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Lab Daily

Malaria is Shaping the Human Genome

October 16, 2014 7:00 am | by The Univ. of Western Australia | News | Comments

For millennia, malaria has been a major killer of children in Africa and other parts of the world. In doing so, it has been a major force of evolutionary selection on the human genome.


Changing Your Gait Can Change Your Mood

October 16, 2014 7:00 am | by Canadian Institute for Advanced Research | News | Comments

Our mood can affect how we walk— slump-shouldered if we're sad, bouncing along if we're happy. Now, researchers have shown it works the other way too— making people imitate a happy or sad way of walking actually affects their mood.


Milky Way Ransacks Nearby Galaxies, Steals Star-forming Gas

October 16, 2014 7:00 am | by National Radio Astronomy Observatory | News | Comments

Astronomers have discovered that our nearest galactic neighbors— the dwarf spheroidal galaxies— are devoid of star-forming gas, and that our Milky Way Galaxy is to blame. New radio observations reveal that within a well-defined boundary around our Galaxy, dwarf galaxies are completely devoid of hydrogen gas; beyond this point, dwarf galaxies are teeming with star-forming material.


Chimpanzees Have Favorite Tools for Hunting Food

October 16, 2014 7:00 am | by Univ. of Cambridge | Videos | Comments

West African chimpanzees will search far and wide to find Alchornea hirtella, a spindly shrub whose straight shoots provide the ideal tools to hunt aggressive army ants in an ingenious fashion. The plant provides the animals with two different types of tool, a thicker shoot for digging and a more slender tool for dipping.


Scientist of the Week: Calvin Miller

October 16, 2014 7:00 am | by Lily Barback, Associate Editor | News | Comments

Calvin Miller and a team studying in Iceland found that conditions on Earth for the first 500 million years after it formed may have been surprisingly similar to the present day, not a hellscape as thought.


Weird Fossils Confirmed as Distant Cousins

October 16, 2014 7:00 am | by Univ. of Adelaide | News | Comments

More than 100 years since they were first discovered, some of the world's most bizarre fossils have been identified as distant relatives of humans. The fossils belong to 500-million-year-old blind water creatures. Alien-like in appearance, they were filter-feeders shaped like a figure eight. Their strange anatomy has meant that no one has been able to place them accurately on the tree of life, until now.


Today in Lab History: Anesthetic Demonstrated

October 16, 2014 7:00 am | by Today in Science History | News | Comments

On Oct. 16, 1846, American dentist, William T.G. Morton made the first public demonstration of the administration of ether anesthetic, which the patient inhaled from a blown glass flask, during an operation performed by John Collins Warren at Massachusetts General Hospital.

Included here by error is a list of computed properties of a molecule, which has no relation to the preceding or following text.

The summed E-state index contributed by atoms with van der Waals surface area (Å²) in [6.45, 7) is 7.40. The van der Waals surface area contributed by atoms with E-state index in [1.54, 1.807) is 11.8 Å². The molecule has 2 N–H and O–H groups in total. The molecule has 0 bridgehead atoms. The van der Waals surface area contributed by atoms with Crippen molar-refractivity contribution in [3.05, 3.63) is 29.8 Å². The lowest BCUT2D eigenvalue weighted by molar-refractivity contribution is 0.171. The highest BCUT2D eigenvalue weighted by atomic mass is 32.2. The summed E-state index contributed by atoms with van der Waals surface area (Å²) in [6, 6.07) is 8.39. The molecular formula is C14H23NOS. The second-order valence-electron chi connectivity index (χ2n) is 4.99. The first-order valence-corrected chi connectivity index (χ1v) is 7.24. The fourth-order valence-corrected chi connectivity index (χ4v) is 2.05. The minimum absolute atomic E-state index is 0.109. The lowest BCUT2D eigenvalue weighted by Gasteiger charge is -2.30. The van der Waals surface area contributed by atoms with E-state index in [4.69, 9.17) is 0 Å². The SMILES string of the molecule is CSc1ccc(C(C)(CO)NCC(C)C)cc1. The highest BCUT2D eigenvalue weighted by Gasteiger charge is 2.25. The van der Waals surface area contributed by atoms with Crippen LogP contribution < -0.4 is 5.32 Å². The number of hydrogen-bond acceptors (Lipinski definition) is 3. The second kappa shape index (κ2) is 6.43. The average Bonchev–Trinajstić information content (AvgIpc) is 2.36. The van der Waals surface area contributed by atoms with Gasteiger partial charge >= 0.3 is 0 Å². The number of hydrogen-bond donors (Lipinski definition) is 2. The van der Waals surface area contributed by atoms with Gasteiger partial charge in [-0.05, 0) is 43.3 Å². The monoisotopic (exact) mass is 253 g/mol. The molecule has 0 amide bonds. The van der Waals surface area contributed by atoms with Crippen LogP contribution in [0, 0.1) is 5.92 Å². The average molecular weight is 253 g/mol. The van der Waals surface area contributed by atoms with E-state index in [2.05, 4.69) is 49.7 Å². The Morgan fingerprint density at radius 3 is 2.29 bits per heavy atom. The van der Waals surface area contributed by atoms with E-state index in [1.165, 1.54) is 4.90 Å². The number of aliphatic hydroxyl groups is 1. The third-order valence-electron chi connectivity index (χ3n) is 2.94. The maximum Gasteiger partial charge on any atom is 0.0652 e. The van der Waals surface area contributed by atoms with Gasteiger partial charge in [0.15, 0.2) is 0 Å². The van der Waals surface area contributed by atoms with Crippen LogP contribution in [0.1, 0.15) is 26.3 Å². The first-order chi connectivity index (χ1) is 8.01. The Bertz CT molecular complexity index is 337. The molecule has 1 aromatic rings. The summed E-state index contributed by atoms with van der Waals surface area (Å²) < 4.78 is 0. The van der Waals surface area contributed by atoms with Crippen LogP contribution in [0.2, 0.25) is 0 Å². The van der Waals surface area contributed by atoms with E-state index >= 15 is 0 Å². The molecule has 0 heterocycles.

Materials Make ‘Warmer’ LEDs

October 16, 2014 7:00 am | by ACS | News | Comments

Researchers have designed a family of materials to make LEDs that don’t include rare earths but instead are made out of copper iodide, which is an abundant compound. They tuned them to glow a warm white shade or various other colors using a low-cost solution process.


Extinct Roos were Made for Walking

October 16, 2014 7:00 am | by Brown Univ. | News | Comments

A new paper posits that the Pleistocene members of the now-extinct family of sthenurine kangaroos were likely bipedal walkers. The scientists make their case based on a rigorous statistical and biomechanical analysis of the bones of sthenurines and other kangaroos past and present.


Polyunsaturated Oil is a Healthier Option

October 16, 2014 7:00 am | by American Heart Association | News | Comments

Short-term modest weight gains in healthy, normal weight young adults was associated with more bad cholesterol levels in those who ate muffins cooked using saturated oil. However, individuals in the same study who ate muffins made with polyunsaturated oils had improved blood cholesterol profiles.


Light Pollution Harms Fledglings

October 16, 2014 7:00 am | by PLOS | News | Comments

Turning street lights off decreases the number of grounded fledglings, according to a study. Thousands of birds are attracted to lights– sometimes referred to as light-pollution– every year worldwide during their first flights from their nests to the open ocean, a phenomenon called “fallout.”


EPA OKs Weed Killer for GM Crops

October 15, 2014 2:00 pm | by Associated Press, Mary Jalonick | News | Comments

The EPA has approved a new version of a popular weed killer to be used on genetically modified corn and soybeans. The EPA says that it will allow the use of a 2,4-D weed killer called Enlist Duo.


Birds’ Wings Collapse to Counter Turbulence

October 15, 2014 2:00 pm | by Univ. of Oxford | News | Comments

Collapsible wings may be a bird's answer to turbulence, according to a study in which an eagle carried its own “black box” flight recorder on its back.


Lake Erie Increasingly Susceptible to Blooms

October 15, 2014 2:00 pm | by Univ. of Michigan | News | Comments

Lake Erie has become increasingly susceptible to large blooms of toxin-producing cyanobacteria since 2002, potentially complicating efforts to rein in the problem in the wake of this year's Toledo drinking water crisis.


Facebook, Apple to Pay for Employee Fertility Treatments

October 15, 2014 2:00 pm | by Associated Press, Barbara Ortutay | News | Comments

Facebook and Apple will now give up to $20,000 in benefits to help employees pay for infertility treatments, sperm donors and even to freeze their eggs. The move comes amid stiff competition for skilled engineers, and as many of the biggest firms try to diversify their male-dominated ranks to include and appeal to more women.



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